Last Christmas I was totally skint. It was the first time I can remember admitting defeat and not buying anyone presents (apart from the new small child I found myself with). My mum made me a food hamper as a present. The Christmas before that I was skint. I was desperately saving for an impending baby while her hapless father spent all his spare cash on cigarettes. I bought everyone socks as presents. The Christmas before that… I can’t even remember. Something along the lines of being skint. And the problem with having no money at Christmas is that you feel somehow excluded from the whole thing. You can’t buy those 3 for 2 presents in Boots, or that Christmas jumper that’s suddenly (boringly) trendy, or all the cool lights for your garden, or the gingerbread men cookie cutters, or all the cheese. You feel sad. You love Christmas. But you feel like Christmas is a club you’re no longer a member of. So Christmas can pretty much just sod off.
This year the toddler will be 19 months old at Christmas time. Our current favourite activity is murmuring “woahhhhhhhh” at the Christmas displays in garden centres. She demands “more! lights!” every time we spot some Christmas lights on the 40-minute drive home from nursery. And as I thought about the scraggy 10-year-old tinsel I usually drape half-heartedly over pictures, I realised that the toddler and I are rapidly approaching the stage where I can no longer coast through the very early years of motherhood because she won’t remember any of it. I need to start thinking about the kind of childhood I want her to have and the memories I want to create for her.
I grew up with tradition and moderation at Christmas. We had a real Christmas tree that didn’t go up until a couple of days before Christmas and stayed up for the full 12 days. My mum picked greenery from the surrounding fields and tucked it behind pictures, although not until the 23rd for some other traditional reason that I’m not even going to guess at. Church on Christmas morning. Phil Spector’s Christmas album blasting out from the record player while mum cooked as I sat cross-legged on the kitchen side eating Pringles for breakfast (at the age of 22). No presents until after lunch (apart from stockings, obviously). A genuine belief in Father Christmas until I was 11. It was WONDERFUL. Christmas came to mean so much to me that I was fully prepared to break up with any boyfriend I happened to be seeing if he insisted we spend Christmas Day with his family instead of my mum and brother.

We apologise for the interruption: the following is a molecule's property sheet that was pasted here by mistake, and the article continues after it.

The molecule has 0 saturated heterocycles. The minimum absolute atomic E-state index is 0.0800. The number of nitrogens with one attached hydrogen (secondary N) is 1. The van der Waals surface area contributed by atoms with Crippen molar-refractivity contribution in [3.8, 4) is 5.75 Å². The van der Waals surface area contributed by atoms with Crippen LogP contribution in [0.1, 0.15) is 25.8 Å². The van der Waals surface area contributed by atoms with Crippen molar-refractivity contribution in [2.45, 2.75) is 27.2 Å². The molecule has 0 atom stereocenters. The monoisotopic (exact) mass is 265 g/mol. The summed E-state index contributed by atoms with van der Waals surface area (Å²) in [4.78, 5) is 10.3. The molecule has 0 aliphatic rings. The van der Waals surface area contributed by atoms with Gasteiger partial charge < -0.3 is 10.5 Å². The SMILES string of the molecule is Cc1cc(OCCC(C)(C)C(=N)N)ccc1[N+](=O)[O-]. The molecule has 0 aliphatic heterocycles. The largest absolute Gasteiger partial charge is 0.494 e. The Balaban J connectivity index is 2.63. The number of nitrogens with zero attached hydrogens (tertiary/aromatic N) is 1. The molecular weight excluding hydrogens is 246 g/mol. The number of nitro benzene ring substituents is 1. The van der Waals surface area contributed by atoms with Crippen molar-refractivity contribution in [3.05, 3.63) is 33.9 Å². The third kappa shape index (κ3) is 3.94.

Because we live so close to my mum, her Christmas traditions will likely become the things my daughter remembers about Christmas. Which is fine by me, because as far as I’m concerned my mum has got Christmas spot on. But I am fed up with my miscellany of rubbish Christmas decorations that make the house look messy rather than festive. For a couple of weeks a year I want our funny little house to match the traditions that are so important to me. In five years’ time I want this little girl to come home from school, see the twinkling lights on the garland on the stairs and feel that frisson of excitement that Christmas is nearly here. I’m fed up of waiting to not be skint before I can do Christmas properly. I want to get it right for her.
The fact remains that I still have very little money. But I’m determined to make it work. I’m going to concentrate on buying things for one room each year. Not go overboard. Keep it classy. A few choice pieces. And after a couple of years of doing the same my Christmas collection will be complete.
I spent a whole evening Googling Christmas decorations. I walked around my living room. I made a list. Me and the toddler had one of my favourite days yet touring round The Range, Homebase, B&Q, etc, gazing at sparkly things, giggling and eating cheese sandwiches. I bought a wreath. Better tinsel. Some glittery twigs. Hanging paper shapes. GARLANDS. And I felt that frisson of genuine childlike excitement that has been missing from my Christmas for the last few years. Suddenly I was part of the club again. And I loved it.
And, yeah, maybe the toddler won’t remember this Christmas, or next Christmas, but I needed an excuse to spend money I don’t have on sophisticated grown-up decorations and this is the one I’m going with, okay?
This post wasn’t supposed to support the idea that money is everything at Christmas. I also have no handy money-saving tips to share. But I think that the most important thing about all this is that you create the kind of Christmas you want for you and your children. It doesn’t matter what everyone else is doing or how they’re doing it. This is the kind of Christmas I want, and I’m going to do my best to make it happen on my own terms.
Anyway, I was so excited about my new decorations that all plans of being restrained and waiting until at least the 14th to put them up went straight out the window. Well. One garland, the wrong type of lights and a fight with some glittery twigs later and I was ready to opt out of Christmas all over again. It’s possible that being festive is harder than I thought…